This last measure came into its own during the unrest that tore through Kazakhstan’s largest city, Almaty, in January 2022. When the police disappeared following an early surge of violence, looters rampaged through shopping centres and restaurants. Heightened security measures in gun shops delayed marauders from getting their hands on weapons for anywhere up to two days. Even cracking into the secure units was not enough for people trying to get hold of guns.
“In one incident, the guns that the criminals found were lacking the parts needed to fire them,” Sergei Katnov, executive director of Koramsak, told Eurasianet.
But while the security measures provide some peace of mind, industry insiders say they have been fatal for business. By restricting gun shops to free-standing locations, away from residential buildings and shopping centres, the government rendered many existing outlets non-viable.
The introduction of those rules precipitated the closure of two out of every five gun shops in Kazakhstan, according to Koramsak’s estimates.
Katnov describes the requirements as “draconian” and says the security measures are more than enough to allay concerns.
“Nowhere in the world are there such severe prohibitions regarding the location of weapons stores. In Germany, for example, they happily operate in residential buildings,” he said.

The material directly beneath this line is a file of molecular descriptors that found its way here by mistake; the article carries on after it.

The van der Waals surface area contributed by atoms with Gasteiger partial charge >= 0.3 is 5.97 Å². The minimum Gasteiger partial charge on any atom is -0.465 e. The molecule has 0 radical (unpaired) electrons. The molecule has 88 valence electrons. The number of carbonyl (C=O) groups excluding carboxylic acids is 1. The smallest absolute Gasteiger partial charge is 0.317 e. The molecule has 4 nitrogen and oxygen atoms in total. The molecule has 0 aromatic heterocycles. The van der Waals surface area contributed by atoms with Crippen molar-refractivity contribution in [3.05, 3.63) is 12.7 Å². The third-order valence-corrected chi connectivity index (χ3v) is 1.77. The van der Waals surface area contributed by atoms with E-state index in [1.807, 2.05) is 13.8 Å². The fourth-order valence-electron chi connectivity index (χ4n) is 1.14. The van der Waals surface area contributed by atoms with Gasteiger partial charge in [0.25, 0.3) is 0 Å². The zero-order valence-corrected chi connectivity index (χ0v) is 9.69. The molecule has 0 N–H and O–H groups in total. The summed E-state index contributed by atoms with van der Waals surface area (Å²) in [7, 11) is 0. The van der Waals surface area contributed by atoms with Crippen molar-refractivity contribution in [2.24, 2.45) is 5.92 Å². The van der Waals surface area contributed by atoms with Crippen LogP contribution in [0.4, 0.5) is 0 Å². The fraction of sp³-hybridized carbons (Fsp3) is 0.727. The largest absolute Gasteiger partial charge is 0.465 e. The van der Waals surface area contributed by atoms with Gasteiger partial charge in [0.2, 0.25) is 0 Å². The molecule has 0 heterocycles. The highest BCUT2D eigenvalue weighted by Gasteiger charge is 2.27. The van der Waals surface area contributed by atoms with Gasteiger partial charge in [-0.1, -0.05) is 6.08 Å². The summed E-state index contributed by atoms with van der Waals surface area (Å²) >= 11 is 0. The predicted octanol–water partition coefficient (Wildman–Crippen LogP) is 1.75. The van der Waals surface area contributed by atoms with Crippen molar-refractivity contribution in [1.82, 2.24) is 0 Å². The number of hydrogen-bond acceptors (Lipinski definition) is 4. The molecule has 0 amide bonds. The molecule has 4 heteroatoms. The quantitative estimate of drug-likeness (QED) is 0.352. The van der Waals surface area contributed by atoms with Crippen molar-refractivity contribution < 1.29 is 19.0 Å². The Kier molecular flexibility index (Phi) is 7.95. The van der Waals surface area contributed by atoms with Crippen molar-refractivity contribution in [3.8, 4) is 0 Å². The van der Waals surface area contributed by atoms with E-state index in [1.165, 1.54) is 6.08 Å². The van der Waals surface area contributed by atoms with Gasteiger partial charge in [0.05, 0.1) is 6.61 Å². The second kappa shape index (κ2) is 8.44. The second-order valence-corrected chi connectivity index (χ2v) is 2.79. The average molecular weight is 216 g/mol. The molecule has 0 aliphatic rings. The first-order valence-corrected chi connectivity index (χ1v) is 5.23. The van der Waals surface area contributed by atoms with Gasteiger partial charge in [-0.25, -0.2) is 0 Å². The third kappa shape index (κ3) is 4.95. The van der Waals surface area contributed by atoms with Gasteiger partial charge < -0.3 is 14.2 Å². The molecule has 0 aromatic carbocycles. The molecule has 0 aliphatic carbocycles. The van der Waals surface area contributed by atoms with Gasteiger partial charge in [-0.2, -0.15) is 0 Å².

Rules on legal gun ownership have been tightened too. If it was once permitted to own five smooth-bore firearms and five rifled guns, the limit is now just two of those guns apiece.
This has mainly affected hunters, by very far the mainstay of the firearm market.
“If you used to hunt ducks and hares, but then you wanted to decide to start hunting larger game, goats, wolves or bears, for example – and you need larger-calibre weapons for that – then the current restrictions do not enable you to do this,” Yegorchenko said.
Unlike the United States, though, debates around this subject are relatively low-key. The concept of owning weapons for self-defence is a largely alien one in Kazakhstan. Most people inclined to buy a weapon for that purpose rely on compressed gas guns, which are capable of wounding but are rarely fatal, or stun guns.